Supporting patients and their families through a highly emotional time is one of the most important parts of Lyn Lawrenson’s role.
Lyn, is the only Secondary Breast Cancer Nurse Specialist at University Hospitals of Morecambe Bay NHS Foundation Trust (UHMBT), with her role focusing on attending clinics with patients who have had a secondary breast cancer diagnosis and supporting and signposting them and their families if they need psychological support.
Lyn supports 150 patients, across the Trust’s three main hospital sites, who have received a secondary breast cancer diagnosis (also known as metastatic cancer), which means that cancer cells have spread to other parts of the body.
The secondary breast cancer nurse specialist role, is funded by Macmillan Cancer Care for the first two years, and was introduced to the Trust in 2018 to give patients and their families more emotional support and advice.
Lyn, a former sister and staff nurse at the Royal Lancaster Infirmary’s Oncology Unit, said: “Before my role was introduced, our secondary breast cancer patients were being seen by the oncologist without any cancer nurse specialist support, which meant that the information and support, being provided was pretty limited.
“My role is really about being visible to our patients and supporting them. I attend clinics with them so patients have more time to discuss how they are feeling and if they or their families are suffering from any psychological or emotional issues I can signpost them to make sure they are getting the best possible care. I also carry out a holistic needs assessment, self-management and survivorship needs.”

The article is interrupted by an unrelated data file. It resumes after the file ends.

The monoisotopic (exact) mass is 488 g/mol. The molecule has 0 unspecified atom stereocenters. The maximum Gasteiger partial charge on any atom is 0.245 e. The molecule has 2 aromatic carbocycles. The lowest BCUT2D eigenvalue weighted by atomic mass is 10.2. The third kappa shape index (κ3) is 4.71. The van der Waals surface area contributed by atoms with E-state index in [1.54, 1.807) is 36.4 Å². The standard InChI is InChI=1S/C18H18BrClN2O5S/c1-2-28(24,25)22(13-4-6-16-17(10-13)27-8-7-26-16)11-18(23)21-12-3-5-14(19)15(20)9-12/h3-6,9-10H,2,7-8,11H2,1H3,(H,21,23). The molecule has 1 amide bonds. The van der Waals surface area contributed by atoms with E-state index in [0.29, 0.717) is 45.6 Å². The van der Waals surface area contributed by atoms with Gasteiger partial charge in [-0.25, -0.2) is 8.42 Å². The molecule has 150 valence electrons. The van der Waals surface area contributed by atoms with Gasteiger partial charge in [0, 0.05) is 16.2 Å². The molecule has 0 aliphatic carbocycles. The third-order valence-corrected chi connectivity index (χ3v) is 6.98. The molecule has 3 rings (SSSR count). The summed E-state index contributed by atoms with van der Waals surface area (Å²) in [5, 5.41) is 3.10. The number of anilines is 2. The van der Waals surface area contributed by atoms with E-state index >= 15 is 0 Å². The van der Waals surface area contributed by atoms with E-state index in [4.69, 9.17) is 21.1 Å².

According to Cancer Research UK, there are 55,122 cases of invasive breast cancer in the UK. Breast cancer is the most common cancer in the UK accounting for 15% of all new cancer cases. There are an estimated 36,000 people in the UK living with Secondary Breast Cancer.
Lyn added: “It is a massively emotionally time for patients and their families so it is important that they get the right support. Some of the patients that I see are on anti-hormone treatments and being reviewed every three months, some are on active chemotherapy and being reviewed every three weeks, some are in the palliative care stages.
“I cover the Trust’s three different sites supporting these patients in clinic and also remotely by telephone. Patients have fed back to me that they feel much more supported and less isolated since I started the post.”
To enable her patients to get the best from her role, Lyn started a Listening into Action Scheme and carried out a survey with her patients to see what they wanted to see and has tailored her role to fit her patient’s needs.
Listening into Action (LiA) is a fundamental shift in the way we work and lead. Its aim is to engage with and empower, all staff to make the changes that they think will improve not only the services we offer to patients but also, the experience our staff get working in our hospitals. Listening into Action has been developed by Optimise Limited and has been adopted by over 70 NHS Trusts since 2010. UHMBT is a licenced LiA Trust.
Patient feedback on Lyn’s role has included:
“Fighting our corner and on our side.”
“I now have continuity in my care.”
“Works tirelessly to chase up appointments, scans, blood tests and results.”
Lyn has also worked with the Trust’s Health Informatics team to design a new form on the electronic patient record system, which allows her to input and find all of the information regarding her patients in one place.
The form can be accessed by clinicians and nurses in the Emergency Department, Acute Medical Unit and other departments across the Trust – this is vital for the continuity of care, patient experience and partnership working. The Trust can also collect secondary breast cancer data and identify any trends in the cases seen.
Lyn will also be carrying out some improvement work in conjunction with Dr Karen Oliver, a local GP and Pauline Robinson, Macmillan Lead Cancer Nurse, to develop a more efficient and time-sensitive process to keep general practice informed of changes in patient condition and treatment regimens.